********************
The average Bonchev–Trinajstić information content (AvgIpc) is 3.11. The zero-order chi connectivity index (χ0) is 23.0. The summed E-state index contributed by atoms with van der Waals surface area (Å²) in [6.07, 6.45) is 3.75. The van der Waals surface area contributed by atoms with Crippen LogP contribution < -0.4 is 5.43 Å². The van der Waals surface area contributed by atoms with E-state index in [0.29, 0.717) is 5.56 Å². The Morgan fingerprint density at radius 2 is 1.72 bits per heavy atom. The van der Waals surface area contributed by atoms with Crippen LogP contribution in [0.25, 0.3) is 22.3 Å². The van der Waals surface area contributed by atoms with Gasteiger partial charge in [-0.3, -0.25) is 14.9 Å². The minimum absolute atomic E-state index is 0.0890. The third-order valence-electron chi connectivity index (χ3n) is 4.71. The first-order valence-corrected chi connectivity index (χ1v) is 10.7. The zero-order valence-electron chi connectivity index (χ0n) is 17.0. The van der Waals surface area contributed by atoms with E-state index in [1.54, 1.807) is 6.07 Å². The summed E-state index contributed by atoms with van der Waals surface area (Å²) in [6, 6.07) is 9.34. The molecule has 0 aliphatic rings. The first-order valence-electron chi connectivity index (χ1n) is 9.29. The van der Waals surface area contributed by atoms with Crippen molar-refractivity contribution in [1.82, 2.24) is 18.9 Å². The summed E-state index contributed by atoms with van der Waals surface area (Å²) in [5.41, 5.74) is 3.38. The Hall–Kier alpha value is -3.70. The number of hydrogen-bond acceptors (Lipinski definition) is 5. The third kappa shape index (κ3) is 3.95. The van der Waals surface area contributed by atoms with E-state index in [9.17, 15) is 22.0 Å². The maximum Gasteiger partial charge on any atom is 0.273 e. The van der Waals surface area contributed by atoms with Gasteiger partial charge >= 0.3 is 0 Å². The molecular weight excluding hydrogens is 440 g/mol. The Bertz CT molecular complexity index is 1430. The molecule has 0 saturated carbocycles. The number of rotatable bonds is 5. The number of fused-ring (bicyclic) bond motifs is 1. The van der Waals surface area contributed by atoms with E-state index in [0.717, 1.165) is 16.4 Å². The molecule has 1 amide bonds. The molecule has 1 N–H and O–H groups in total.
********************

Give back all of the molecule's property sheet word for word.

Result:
The average Bonchev–Trinajstić information content (AvgIpc) is 3.11. The zero-order chi connectivity index (χ0) is 23.0. The summed E-state index contributed by atoms with van der Waals surface area (Å²) in [6.07, 6.45) is 3.75. The van der Waals surface area contributed by atoms with Crippen LogP contribution < -0.4 is 5.43 Å². The van der Waals surface area contributed by atoms with E-state index in [0.29, 0.717) is 5.56 Å². The Morgan fingerprint density at radius 2 is 1.72 bits per heavy atom. The van der Waals surface area contributed by atoms with Crippen LogP contribution in [0.25, 0.3) is 22.3 Å². The van der Waals surface area contributed by atoms with Gasteiger partial charge in [-0.3, -0.25) is 14.9 Å². The minimum absolute atomic E-state index is 0.0890. The third-order valence-electron chi connectivity index (χ3n) is 4.71. The first-order valence-corrected chi connectivity index (χ1v) is 10.7. The zero-order valence-electron chi connectivity index (χ0n) is 17.0. The van der Waals surface area contributed by atoms with E-state index in [1.54, 1.807) is 6.07 Å². The summed E-state index contributed by atoms with van der Waals surface area (Å²) in [6, 6.07) is 9.34. The molecule has 0 aliphatic rings. The first-order valence-electron chi connectivity index (χ1n) is 9.29. The van der Waals surface area contributed by atoms with Crippen molar-refractivity contribution in [1.82, 2.24) is 18.9 Å². The summed E-state index contributed by atoms with van der Waals surface area (Å²) in [5.41, 5.74) is 3.38. The Hall–Kier alpha value is -3.70. The number of hydrogen-bond acceptors (Lipinski definition) is 5. The third kappa shape index (κ3) is 3.95. The van der Waals surface area contributed by atoms with E-state index in [9.17, 15) is 22.0 Å². The maximum Gasteiger partial charge on any atom is 0.273 e. The van der Waals surface area contributed by atoms with Gasteiger partial charge >= 0.3 is 0 Å². The molecular weight excluding hydrogens is 440 g/mol. The Bertz CT molecular complexity index is 1430. The molecule has 0 saturated carbocycles. The number of rotatable bonds is 5. The number of fused-ring (bicyclic) bond motifs is 1. The van der Waals surface area contributed by atoms with E-state index in [0.717, 1.165) is 16.4 Å². The molecule has 1 amide bonds. The molecule has 1 N–H and O–H groups in total.